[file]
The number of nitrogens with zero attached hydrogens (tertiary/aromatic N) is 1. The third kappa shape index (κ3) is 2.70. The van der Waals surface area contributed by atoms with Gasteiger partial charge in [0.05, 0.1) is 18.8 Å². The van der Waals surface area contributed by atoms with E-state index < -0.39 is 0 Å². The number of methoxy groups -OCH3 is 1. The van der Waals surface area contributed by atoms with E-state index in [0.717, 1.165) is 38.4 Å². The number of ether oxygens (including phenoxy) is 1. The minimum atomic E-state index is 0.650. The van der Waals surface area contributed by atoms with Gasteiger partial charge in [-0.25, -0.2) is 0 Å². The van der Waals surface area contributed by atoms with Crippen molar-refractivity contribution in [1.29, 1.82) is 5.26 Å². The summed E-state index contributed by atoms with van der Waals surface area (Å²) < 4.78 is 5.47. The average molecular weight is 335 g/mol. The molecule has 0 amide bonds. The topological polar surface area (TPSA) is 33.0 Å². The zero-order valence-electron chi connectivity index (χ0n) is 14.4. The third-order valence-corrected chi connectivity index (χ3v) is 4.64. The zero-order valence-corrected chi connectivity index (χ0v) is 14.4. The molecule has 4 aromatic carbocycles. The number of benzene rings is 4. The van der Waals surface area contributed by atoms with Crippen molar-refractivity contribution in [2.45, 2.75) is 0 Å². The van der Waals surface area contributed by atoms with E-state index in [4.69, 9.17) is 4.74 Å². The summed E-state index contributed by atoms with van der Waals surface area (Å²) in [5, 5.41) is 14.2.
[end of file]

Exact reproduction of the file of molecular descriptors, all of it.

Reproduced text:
The number of nitrogens with zero attached hydrogens (tertiary/aromatic N) is 1. The third kappa shape index (κ3) is 2.70. The van der Waals surface area contributed by atoms with Gasteiger partial charge in [0.05, 0.1) is 18.8 Å². The van der Waals surface area contributed by atoms with E-state index < -0.39 is 0 Å². The number of methoxy groups -OCH3 is 1. The van der Waals surface area contributed by atoms with E-state index in [0.717, 1.165) is 38.4 Å². The number of ether oxygens (including phenoxy) is 1. The minimum atomic E-state index is 0.650. The van der Waals surface area contributed by atoms with Gasteiger partial charge in [-0.25, -0.2) is 0 Å². The van der Waals surface area contributed by atoms with Crippen molar-refractivity contribution in [1.29, 1.82) is 5.26 Å². The summed E-state index contributed by atoms with van der Waals surface area (Å²) < 4.78 is 5.47. The average molecular weight is 335 g/mol. The molecule has 0 amide bonds. The topological polar surface area (TPSA) is 33.0 Å². The zero-order valence-electron chi connectivity index (χ0n) is 14.4. The third-order valence-corrected chi connectivity index (χ3v) is 4.64. The zero-order valence-corrected chi connectivity index (χ0v) is 14.4. The molecule has 4 aromatic carbocycles. The number of benzene rings is 4. The van der Waals surface area contributed by atoms with Crippen molar-refractivity contribution in [2.45, 2.75) is 0 Å². The van der Waals surface area contributed by atoms with E-state index in [4.69, 9.17) is 4.74 Å². The summed E-state index contributed by atoms with van der Waals surface area (Å²) in [5, 5.41) is 14.2.